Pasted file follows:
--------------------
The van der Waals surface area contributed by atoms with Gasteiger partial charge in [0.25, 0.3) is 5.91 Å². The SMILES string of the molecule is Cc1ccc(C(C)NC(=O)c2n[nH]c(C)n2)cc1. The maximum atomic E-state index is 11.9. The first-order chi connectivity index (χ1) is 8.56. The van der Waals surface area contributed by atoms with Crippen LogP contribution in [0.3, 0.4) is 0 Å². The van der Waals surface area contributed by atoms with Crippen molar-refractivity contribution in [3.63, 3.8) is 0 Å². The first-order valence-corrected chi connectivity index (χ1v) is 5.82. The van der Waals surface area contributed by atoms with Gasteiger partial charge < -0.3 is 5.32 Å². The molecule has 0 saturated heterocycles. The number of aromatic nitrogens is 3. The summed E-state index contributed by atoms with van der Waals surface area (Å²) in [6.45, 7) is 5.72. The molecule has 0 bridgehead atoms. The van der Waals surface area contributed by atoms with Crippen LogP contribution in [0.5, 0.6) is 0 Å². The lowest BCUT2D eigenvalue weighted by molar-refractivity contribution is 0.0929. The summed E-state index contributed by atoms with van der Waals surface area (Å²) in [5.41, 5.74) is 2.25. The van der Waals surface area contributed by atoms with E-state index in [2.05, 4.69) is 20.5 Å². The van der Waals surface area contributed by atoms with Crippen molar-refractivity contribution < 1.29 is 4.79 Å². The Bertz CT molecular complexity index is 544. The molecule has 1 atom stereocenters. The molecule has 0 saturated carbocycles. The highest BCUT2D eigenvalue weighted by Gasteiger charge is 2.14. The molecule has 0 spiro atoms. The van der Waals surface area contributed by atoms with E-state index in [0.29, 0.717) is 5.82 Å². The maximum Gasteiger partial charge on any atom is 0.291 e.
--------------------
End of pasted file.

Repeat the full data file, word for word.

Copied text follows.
The van der Waals surface area contributed by atoms with Gasteiger partial charge in [0.25, 0.3) is 5.91 Å². The SMILES string of the molecule is Cc1ccc(C(C)NC(=O)c2n[nH]c(C)n2)cc1. The maximum atomic E-state index is 11.9. The first-order chi connectivity index (χ1) is 8.56. The van der Waals surface area contributed by atoms with Crippen LogP contribution in [0.3, 0.4) is 0 Å². The van der Waals surface area contributed by atoms with Crippen molar-refractivity contribution in [3.63, 3.8) is 0 Å². The first-order valence-corrected chi connectivity index (χ1v) is 5.82. The van der Waals surface area contributed by atoms with Gasteiger partial charge < -0.3 is 5.32 Å². The molecule has 0 saturated heterocycles. The number of aromatic nitrogens is 3. The summed E-state index contributed by atoms with van der Waals surface area (Å²) in [6.45, 7) is 5.72. The molecule has 0 bridgehead atoms. The van der Waals surface area contributed by atoms with Crippen LogP contribution in [0.5, 0.6) is 0 Å². The lowest BCUT2D eigenvalue weighted by molar-refractivity contribution is 0.0929. The summed E-state index contributed by atoms with van der Waals surface area (Å²) in [5.41, 5.74) is 2.25. The van der Waals surface area contributed by atoms with E-state index in [2.05, 4.69) is 20.5 Å². The van der Waals surface area contributed by atoms with Crippen molar-refractivity contribution < 1.29 is 4.79 Å². The Bertz CT molecular complexity index is 544. The molecule has 1 atom stereocenters. The molecule has 0 saturated carbocycles. The highest BCUT2D eigenvalue weighted by Gasteiger charge is 2.14. The molecule has 0 spiro atoms. The van der Waals surface area contributed by atoms with E-state index in [0.29, 0.717) is 5.82 Å². The maximum Gasteiger partial charge on any atom is 0.291 e.